Author Topic: Independent Contractors: Advice to Yourself When Getting Started?  (Read 3211 times)

onemorebike

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I've recently fallen into multiple side gigs that now comprise several jobs where I will be taxed as an independent contractor. I'm curious to those of you out there that are independent contractors/1099ers: what advice would you have given yourself at the onset?

I'm looking for general advice but also, specifically:

1) How did you track expenses? (for example, can a cup of coffee or meal a day at a cafe count as rent when you don't have an office space? Or, is it easier to claim a part of your home as office space?)

2) Is it wise to set up a separate account or credit card to pay expenses? Recommendations on type of card?

3) How do you expense work travel when you use your bicycle to get to most meetings? :)

4) Other ideas for being smart while getting started?

Thank you in advance for your feedback!

-onemorebike

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Re: Independent Contractors: Advice to Yourself When Getting Started?
« Reply #1 on: June 10, 2015, 07:19:56 PM »
Set aside 30% of every check, without exception, for taxes, that or change your withholding at your day job, but that's really only something you can plan for in Year 2, so for now, set aside.

CowboyAndIndian

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Re: Independent Contractors: Advice to Yourself When Getting Started?
« Reply #2 on: June 10, 2015, 08:28:41 PM »
Here are some that I can suggest
  • Create an LLC, not an S-Corp. It will save you a lot of paper work such as quarterly filings.
  • Separate bank account for your LLC. Use the debit (Visa/MC) card for this account for any expenses. Much easier to keep track of expenses. Never mix this with personal bank account.
  • Set up your Individual 401k and stash away. You should be able to put unto 54k(ballpark figure) if you earn enough

Best of luck.

ChicagoGirl

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Re: Independent Contractors: Advice to Yourself When Getting Started?
« Reply #3 on: June 10, 2015, 09:10:02 PM »
I second the comment about setting aside enough money for taxes because you are taxed at a different rate than those who receive a W2 vs. 1099

1. Familiarize yourself with IRS rules on deduction of expenses, specifically rent and home office deduction eligibility. (The answer to your question..NO, a cup of coffee/meal at a cafe cannot be counted as rent, but may be deductible if it fits the guidelines for Meal deductions, remember to keep your receipt and what it was for specifically.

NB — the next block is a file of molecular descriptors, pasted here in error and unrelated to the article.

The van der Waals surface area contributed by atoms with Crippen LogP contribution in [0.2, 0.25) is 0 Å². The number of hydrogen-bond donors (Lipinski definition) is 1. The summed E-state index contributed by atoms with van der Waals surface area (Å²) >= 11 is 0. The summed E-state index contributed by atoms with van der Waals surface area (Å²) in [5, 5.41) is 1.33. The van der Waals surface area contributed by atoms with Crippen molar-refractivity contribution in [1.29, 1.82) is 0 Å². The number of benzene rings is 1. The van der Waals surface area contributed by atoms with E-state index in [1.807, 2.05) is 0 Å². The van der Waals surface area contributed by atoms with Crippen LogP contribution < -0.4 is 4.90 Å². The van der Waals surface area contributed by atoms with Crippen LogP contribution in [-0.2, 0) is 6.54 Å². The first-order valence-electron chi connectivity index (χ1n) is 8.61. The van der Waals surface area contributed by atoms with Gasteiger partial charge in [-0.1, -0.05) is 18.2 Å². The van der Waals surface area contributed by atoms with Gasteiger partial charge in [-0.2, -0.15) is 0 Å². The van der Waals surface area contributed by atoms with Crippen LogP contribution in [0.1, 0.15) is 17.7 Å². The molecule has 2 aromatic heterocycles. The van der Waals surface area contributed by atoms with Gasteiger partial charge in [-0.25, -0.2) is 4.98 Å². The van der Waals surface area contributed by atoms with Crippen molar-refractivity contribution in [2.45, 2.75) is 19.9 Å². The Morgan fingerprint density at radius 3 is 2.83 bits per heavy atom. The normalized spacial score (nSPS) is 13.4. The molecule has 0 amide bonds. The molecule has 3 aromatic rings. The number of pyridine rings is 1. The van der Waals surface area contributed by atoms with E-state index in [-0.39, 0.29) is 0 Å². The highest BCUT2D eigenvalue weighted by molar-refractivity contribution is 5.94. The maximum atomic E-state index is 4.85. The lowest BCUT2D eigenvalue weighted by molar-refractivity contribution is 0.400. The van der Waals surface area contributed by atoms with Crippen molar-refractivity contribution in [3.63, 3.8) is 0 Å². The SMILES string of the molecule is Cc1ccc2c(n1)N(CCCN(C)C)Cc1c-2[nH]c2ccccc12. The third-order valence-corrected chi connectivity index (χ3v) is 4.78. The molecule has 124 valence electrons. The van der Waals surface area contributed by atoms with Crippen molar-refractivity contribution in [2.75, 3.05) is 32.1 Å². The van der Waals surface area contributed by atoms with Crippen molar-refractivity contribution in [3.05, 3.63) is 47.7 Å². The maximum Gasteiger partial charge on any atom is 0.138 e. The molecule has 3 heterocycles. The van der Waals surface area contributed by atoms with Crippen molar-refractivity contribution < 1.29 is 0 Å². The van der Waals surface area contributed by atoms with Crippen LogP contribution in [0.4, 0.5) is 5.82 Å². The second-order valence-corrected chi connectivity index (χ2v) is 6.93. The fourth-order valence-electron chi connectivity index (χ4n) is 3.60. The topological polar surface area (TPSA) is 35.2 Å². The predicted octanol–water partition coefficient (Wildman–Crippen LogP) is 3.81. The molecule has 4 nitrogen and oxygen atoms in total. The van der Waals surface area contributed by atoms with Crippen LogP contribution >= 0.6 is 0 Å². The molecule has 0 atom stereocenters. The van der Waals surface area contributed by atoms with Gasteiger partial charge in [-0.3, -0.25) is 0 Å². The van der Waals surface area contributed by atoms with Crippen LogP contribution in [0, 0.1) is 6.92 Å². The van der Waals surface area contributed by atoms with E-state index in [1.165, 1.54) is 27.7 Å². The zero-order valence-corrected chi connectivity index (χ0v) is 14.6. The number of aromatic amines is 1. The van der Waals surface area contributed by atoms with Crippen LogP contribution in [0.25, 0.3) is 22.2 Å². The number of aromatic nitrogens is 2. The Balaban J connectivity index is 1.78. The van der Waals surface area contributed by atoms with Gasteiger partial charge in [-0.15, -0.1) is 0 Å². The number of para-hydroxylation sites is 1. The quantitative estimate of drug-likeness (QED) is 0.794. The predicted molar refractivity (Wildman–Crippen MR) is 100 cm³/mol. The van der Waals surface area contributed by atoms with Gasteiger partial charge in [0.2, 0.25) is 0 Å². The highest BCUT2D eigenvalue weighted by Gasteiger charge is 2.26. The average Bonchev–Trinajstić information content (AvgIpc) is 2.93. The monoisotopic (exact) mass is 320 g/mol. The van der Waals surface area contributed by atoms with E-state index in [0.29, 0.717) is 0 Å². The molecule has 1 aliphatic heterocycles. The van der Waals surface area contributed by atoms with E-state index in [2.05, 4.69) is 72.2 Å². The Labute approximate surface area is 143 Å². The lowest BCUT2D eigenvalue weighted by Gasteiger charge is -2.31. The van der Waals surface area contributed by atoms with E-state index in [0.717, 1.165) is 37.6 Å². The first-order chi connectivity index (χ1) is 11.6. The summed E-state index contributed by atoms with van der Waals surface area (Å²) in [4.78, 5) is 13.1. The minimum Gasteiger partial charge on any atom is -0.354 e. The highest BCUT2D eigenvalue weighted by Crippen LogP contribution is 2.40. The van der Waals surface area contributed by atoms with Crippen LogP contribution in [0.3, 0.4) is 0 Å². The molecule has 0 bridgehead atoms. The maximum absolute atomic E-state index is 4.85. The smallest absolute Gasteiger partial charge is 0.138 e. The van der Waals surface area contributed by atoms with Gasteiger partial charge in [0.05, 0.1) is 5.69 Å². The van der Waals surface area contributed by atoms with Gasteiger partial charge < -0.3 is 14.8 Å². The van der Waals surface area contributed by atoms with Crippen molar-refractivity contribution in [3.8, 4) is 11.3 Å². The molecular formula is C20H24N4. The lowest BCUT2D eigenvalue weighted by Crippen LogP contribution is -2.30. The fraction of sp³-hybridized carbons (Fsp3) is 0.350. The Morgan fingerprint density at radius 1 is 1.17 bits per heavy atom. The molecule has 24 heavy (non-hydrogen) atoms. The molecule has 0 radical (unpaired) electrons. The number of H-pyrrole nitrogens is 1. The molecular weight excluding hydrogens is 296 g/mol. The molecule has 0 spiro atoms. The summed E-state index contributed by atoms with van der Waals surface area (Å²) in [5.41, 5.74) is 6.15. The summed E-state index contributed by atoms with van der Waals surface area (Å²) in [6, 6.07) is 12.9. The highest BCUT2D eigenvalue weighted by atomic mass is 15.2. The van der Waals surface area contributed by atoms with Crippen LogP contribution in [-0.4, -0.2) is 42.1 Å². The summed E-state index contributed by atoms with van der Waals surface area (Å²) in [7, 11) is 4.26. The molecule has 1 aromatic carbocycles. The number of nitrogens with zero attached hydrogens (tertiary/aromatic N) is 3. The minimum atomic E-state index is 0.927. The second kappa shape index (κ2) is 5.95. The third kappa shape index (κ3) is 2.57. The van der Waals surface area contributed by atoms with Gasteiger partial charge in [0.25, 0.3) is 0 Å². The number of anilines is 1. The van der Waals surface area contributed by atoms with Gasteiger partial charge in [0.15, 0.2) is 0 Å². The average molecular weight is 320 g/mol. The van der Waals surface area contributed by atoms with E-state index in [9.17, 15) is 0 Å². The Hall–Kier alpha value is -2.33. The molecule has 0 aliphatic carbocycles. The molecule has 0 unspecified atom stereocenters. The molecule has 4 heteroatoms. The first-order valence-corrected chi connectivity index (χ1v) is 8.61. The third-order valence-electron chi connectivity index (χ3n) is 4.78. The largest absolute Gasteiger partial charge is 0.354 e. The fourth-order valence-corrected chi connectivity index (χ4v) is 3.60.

2. Be organized. Keep meticulous records and save your receipts. Use a ledger, spreadsheet whatever works for you. Personally I track my expenses in an Excel spreadsheet and update it on a weekly basis. My gig isn't big enough to justify a Quickbooks purchase yet, so Excel works fine for me.

3. There are some great books to get at the library regarding home-based businesses and being an independent contractor that addresses many issues regarding expenses, what kinds of records to keep, etc. 

4. Maximize your tax deductions by familiarizing yourself of what can and cannot be deducted. Don't stretch the truth when filing your taxes, the IRS does not mess around. 

5.  Yes, I would keep a separate account for your side business.

As for how it would work using your bike as a transportation expense...you might want to ask a tax expert if maintenance, etc is deductible.  My guess is no...but a tax professional might know better.

Good luck!





hokiegb

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Re: Independent Contractors: Advice to Yourself When Getting Started?
« Reply #4 on: June 11, 2015, 05:38:06 AM »
For my rental house I am using an open source bookkeeping program (GnuCash) to track all of my expenses. And I'm saving all of the receipts to back up the expenses. The tough part (for me) is making myself sit down routinely and enter everything into the program, but once I do it makes tax prep so much easier.

onemorebike

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Re: Independent Contractors: Advice to Yourself When Getting Started?
« Reply #5 on: June 14, 2015, 04:57:47 AM »
Thanks everyone for the tips! I set up a separate savings account on Friday to funnel the ~30% into and applied for a separate credit card that I'll use exclusively for work related expenses. I am actively using "Expensify", a neat little app that let's you snap a pic of a receipt and then associates it with the expense from your CC making expense tracking a breeze. I believe it also has a mileage feature, though I still haven't figured out how I can write off bike mileage.


BlueHouse